However, these aspects of the show really galvanise towards the end of the fourth season, with the production team really focusing on the elements that had been important during the third season and which would become even more important during the fifth season. For the Cause marked the return of the Maquis as a political player. Body Parts focused on Ferengi culture. However, three of the season’s final four episodes focus on the Dominion, working to reestablish the Dominion as the most credible of threats and the show’s primary antagonists.

Boy, does Sisko ever break out the welcome wagon...

Boy, does Sisko ever break out the welcome wagon…

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Star Trek: Deep Space Nine – Starship Down (Review)

This February and March, we’re taking a look at the 1995 to 1996 season of Star Trek, including Star Trek: Deep Space Nine and Star Trek: Voyager. Check back daily Tuesday through Friday for the latest review.

It is surprising that the Star Trek franchise has not done more “disaster” episodes, given the science-fiction setting and the occasional budget overruns that make a simple and effective bottle show all the more effective.

Starship Down is not the first time that the franchise has attempted to emulate the classic disaster film formula. Star Trek: The Next Generation had produced an episode (called Disaster, appropriately enough), which used many of the classic disaster movie tropes to explore various cast dynamics. Starship Down is arguably structured more like a submarine thriller than a disaster film, but the point of comparison still stands. There are conflicts over command styles, characters caught in lifts, high stakes and higher tension.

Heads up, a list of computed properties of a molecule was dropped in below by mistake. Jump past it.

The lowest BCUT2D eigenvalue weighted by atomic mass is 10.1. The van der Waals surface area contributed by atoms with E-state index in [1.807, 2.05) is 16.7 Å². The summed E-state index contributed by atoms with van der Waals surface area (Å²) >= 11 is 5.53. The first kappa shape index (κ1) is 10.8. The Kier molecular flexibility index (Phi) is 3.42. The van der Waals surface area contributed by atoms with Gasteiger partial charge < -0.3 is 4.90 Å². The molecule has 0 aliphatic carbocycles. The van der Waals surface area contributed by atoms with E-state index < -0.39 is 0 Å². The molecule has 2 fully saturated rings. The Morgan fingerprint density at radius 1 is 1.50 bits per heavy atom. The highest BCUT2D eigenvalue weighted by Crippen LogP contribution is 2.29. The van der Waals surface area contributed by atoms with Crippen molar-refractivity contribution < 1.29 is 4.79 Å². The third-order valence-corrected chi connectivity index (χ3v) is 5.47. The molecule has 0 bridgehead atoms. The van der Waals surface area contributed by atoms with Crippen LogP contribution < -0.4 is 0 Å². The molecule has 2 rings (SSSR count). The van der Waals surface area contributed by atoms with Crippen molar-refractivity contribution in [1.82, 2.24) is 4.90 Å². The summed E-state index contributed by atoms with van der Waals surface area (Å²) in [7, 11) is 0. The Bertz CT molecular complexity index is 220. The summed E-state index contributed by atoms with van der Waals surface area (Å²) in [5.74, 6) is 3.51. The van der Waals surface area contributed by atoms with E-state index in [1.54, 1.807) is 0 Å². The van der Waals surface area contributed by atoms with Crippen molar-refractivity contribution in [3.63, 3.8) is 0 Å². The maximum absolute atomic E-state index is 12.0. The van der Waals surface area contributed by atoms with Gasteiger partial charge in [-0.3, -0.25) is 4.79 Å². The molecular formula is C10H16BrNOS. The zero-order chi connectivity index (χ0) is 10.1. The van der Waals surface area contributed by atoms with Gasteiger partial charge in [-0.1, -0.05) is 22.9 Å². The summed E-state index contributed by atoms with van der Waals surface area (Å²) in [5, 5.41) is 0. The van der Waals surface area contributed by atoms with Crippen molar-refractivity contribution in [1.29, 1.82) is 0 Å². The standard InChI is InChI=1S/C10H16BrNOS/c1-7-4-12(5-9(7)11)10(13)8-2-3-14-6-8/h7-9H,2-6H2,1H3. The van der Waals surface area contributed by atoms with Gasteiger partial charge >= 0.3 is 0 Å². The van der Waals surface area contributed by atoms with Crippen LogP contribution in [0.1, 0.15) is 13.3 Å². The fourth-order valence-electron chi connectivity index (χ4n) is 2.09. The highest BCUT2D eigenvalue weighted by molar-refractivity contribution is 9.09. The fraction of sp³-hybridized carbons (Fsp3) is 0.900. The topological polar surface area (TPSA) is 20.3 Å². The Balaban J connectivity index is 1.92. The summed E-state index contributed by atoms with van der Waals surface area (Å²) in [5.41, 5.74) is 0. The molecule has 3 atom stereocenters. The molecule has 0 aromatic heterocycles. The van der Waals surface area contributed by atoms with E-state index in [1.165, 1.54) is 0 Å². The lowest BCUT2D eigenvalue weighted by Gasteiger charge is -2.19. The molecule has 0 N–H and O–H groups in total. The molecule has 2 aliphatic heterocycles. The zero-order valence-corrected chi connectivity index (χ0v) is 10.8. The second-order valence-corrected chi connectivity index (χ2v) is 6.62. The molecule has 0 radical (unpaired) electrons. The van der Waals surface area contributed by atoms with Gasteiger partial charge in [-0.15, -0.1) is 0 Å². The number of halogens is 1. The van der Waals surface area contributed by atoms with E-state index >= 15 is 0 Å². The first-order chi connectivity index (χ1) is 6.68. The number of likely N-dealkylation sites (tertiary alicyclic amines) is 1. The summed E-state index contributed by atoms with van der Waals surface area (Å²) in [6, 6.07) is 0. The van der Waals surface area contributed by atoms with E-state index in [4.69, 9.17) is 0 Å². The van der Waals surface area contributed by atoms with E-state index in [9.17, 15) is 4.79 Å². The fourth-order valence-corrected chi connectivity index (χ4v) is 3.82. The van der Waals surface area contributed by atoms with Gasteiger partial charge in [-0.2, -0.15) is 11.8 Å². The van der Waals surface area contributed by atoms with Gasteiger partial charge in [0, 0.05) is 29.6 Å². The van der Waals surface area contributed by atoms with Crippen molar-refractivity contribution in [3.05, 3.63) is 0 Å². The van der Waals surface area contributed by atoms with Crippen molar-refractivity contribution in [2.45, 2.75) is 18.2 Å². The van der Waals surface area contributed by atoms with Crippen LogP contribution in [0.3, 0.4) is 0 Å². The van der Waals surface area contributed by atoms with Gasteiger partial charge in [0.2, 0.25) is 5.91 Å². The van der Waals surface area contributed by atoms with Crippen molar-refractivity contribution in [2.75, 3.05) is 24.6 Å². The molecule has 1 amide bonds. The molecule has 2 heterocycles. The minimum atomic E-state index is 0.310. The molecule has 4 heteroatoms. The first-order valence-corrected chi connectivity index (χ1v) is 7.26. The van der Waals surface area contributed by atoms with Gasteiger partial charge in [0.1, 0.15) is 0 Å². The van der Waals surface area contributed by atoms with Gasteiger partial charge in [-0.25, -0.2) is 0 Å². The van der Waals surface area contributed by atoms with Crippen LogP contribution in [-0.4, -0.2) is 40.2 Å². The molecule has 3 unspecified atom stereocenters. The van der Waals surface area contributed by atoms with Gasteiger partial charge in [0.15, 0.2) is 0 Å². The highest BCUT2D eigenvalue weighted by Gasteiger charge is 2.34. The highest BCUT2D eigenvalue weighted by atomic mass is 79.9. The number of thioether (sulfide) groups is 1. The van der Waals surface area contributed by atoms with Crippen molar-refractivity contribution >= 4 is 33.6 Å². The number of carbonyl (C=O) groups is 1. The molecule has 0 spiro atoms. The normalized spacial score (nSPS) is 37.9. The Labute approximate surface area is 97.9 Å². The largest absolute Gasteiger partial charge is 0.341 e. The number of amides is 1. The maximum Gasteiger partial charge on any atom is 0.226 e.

"Hanok, would you care to assist me in performing surgery on a photon torpedo?"

“Hanok, would you care to assist me in performing surgery on a photon torpedo?”

It is interesting to compare Starship Down to Disaster, if only as a point of comparison between the two shows in question. In many ways, the contrast serves to highlight the difference between the respective shows and their ensembles. In Disaster, the show was careful to give every combination of the cast something to accomplish. Picard and kids escape the turbolift; Geordi and Beverly vent the containers; Riker and Data’s head have excellent adventures; Worf delivers Molly.

In contrast, the character combinations in Starship Down are less goal-orientated. Worf and O’Brien defeat the Jem’Hadar while Quark and Hanok disarm a torpedo. However, Kira simply tries to keep Sisko awake while reflecting on their relationship and Bashir and Dax huddle together in a turbolift waiting for their oxygen to run out. There is a sense that Starship Down is much more interested in its character dynamics than it is a sense of narrative momentum or objective-orientated storytelling.

"Thank goodness only the LED's were affected."

“Thank goodness only the LED’s were affected.”